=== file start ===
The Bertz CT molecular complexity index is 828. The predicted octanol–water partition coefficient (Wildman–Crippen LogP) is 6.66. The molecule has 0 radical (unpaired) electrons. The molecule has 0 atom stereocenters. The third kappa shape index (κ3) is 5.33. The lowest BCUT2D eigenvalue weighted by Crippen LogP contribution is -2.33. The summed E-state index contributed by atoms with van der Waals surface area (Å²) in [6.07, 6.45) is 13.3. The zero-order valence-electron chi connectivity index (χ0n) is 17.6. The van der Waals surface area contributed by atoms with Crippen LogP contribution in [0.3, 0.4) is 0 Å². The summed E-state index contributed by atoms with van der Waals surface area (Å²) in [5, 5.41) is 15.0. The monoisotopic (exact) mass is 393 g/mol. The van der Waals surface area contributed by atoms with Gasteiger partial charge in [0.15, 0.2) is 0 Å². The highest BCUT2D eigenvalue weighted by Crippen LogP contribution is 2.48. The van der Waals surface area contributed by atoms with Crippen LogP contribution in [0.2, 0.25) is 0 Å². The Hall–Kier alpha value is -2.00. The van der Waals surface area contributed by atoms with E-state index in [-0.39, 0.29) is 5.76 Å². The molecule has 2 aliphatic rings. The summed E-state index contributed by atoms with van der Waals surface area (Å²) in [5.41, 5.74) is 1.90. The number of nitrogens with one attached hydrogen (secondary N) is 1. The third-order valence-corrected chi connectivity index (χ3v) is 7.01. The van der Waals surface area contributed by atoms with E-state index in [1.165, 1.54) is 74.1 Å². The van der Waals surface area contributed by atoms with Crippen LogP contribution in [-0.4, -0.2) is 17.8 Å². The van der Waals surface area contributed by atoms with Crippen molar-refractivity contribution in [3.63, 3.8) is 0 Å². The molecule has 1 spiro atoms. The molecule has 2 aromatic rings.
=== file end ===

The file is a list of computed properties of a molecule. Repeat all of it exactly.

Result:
The Bertz CT molecular complexity index is 828. The predicted octanol–water partition coefficient (Wildman–Crippen LogP) is 6.66. The molecule has 0 radical (unpaired) electrons. The molecule has 0 atom stereocenters. The third kappa shape index (κ3) is 5.33. The lowest BCUT2D eigenvalue weighted by Crippen LogP contribution is -2.33. The summed E-state index contributed by atoms with van der Waals surface area (Å²) in [6.07, 6.45) is 13.3. The zero-order valence-electron chi connectivity index (χ0n) is 17.6. The van der Waals surface area contributed by atoms with Crippen LogP contribution in [0.3, 0.4) is 0 Å². The summed E-state index contributed by atoms with van der Waals surface area (Å²) in [5, 5.41) is 15.0. The monoisotopic (exact) mass is 393 g/mol. The van der Waals surface area contributed by atoms with Gasteiger partial charge in [0.15, 0.2) is 0 Å². The highest BCUT2D eigenvalue weighted by Crippen LogP contribution is 2.48. The van der Waals surface area contributed by atoms with Crippen LogP contribution in [0.2, 0.25) is 0 Å². The Hall–Kier alpha value is -2.00. The van der Waals surface area contributed by atoms with E-state index in [-0.39, 0.29) is 5.76 Å². The molecule has 2 aliphatic rings. The summed E-state index contributed by atoms with van der Waals surface area (Å²) in [5.41, 5.74) is 1.90. The number of nitrogens with one attached hydrogen (secondary N) is 1. The third-order valence-corrected chi connectivity index (χ3v) is 7.01. The van der Waals surface area contributed by atoms with E-state index in [1.165, 1.54) is 74.1 Å². The van der Waals surface area contributed by atoms with Crippen LogP contribution in [-0.4, -0.2) is 17.8 Å². The van der Waals surface area contributed by atoms with Crippen molar-refractivity contribution in [3.63, 3.8) is 0 Å². The molecule has 1 spiro atoms. The molecule has 2 aromatic rings.